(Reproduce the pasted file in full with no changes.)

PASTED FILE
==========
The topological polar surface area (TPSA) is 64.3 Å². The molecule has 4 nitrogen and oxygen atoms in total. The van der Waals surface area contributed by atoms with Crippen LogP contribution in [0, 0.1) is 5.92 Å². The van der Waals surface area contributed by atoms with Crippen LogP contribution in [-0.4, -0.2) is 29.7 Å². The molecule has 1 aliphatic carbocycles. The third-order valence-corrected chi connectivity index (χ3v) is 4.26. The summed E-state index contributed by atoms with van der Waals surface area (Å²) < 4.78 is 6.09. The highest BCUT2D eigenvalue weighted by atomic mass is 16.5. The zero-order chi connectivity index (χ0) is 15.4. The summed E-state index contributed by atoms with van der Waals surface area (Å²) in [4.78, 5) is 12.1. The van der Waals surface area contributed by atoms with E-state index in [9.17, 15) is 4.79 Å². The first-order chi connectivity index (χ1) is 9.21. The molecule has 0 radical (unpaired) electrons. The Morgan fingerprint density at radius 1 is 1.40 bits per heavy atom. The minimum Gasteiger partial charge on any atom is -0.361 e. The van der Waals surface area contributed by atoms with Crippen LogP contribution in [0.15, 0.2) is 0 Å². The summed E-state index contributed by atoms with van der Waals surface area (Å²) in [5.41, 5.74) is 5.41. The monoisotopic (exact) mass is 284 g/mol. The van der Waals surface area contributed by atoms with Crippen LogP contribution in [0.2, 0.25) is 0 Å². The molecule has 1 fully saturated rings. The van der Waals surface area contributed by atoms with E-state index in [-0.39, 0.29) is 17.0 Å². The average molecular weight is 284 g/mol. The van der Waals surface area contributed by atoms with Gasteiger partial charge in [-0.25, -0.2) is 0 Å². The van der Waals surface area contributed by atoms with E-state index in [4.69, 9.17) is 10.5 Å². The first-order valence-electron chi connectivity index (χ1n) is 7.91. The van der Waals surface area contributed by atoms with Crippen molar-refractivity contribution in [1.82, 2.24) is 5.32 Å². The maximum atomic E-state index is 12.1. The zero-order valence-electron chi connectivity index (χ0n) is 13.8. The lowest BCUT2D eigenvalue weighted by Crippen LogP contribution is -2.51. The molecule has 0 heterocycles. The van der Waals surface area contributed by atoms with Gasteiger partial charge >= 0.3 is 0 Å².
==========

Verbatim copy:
The topological polar surface area (TPSA) is 64.3 Å². The molecule has 4 nitrogen and oxygen atoms in total. The van der Waals surface area contributed by atoms with Crippen LogP contribution in [0, 0.1) is 5.92 Å². The van der Waals surface area contributed by atoms with Crippen LogP contribution in [-0.4, -0.2) is 29.7 Å². The molecule has 1 aliphatic carbocycles. The third-order valence-corrected chi connectivity index (χ3v) is 4.26. The summed E-state index contributed by atoms with van der Waals surface area (Å²) < 4.78 is 6.09. The highest BCUT2D eigenvalue weighted by atomic mass is 16.5. The zero-order chi connectivity index (χ0) is 15.4. The summed E-state index contributed by atoms with van der Waals surface area (Å²) in [4.78, 5) is 12.1. The van der Waals surface area contributed by atoms with E-state index in [9.17, 15) is 4.79 Å². The first-order chi connectivity index (χ1) is 9.21. The molecule has 0 radical (unpaired) electrons. The Morgan fingerprint density at radius 1 is 1.40 bits per heavy atom. The minimum Gasteiger partial charge on any atom is -0.361 e. The van der Waals surface area contributed by atoms with Crippen LogP contribution in [0.15, 0.2) is 0 Å². The summed E-state index contributed by atoms with van der Waals surface area (Å²) in [5.41, 5.74) is 5.41. The monoisotopic (exact) mass is 284 g/mol. The van der Waals surface area contributed by atoms with Crippen LogP contribution in [0.2, 0.25) is 0 Å². The molecule has 1 fully saturated rings. The van der Waals surface area contributed by atoms with E-state index in [-0.39, 0.29) is 17.0 Å². The average molecular weight is 284 g/mol. The van der Waals surface area contributed by atoms with Gasteiger partial charge in [-0.25, -0.2) is 0 Å². The van der Waals surface area contributed by atoms with E-state index in [4.69, 9.17) is 10.5 Å². The first-order valence-electron chi connectivity index (χ1n) is 7.91. The van der Waals surface area contributed by atoms with Crippen molar-refractivity contribution in [1.82, 2.24) is 5.32 Å². The maximum atomic E-state index is 12.1. The zero-order valence-electron chi connectivity index (χ0n) is 13.8. The lowest BCUT2D eigenvalue weighted by Crippen LogP contribution is -2.51. The molecule has 0 heterocycles. The van der Waals surface area contributed by atoms with Gasteiger partial charge >= 0.3 is 0 Å².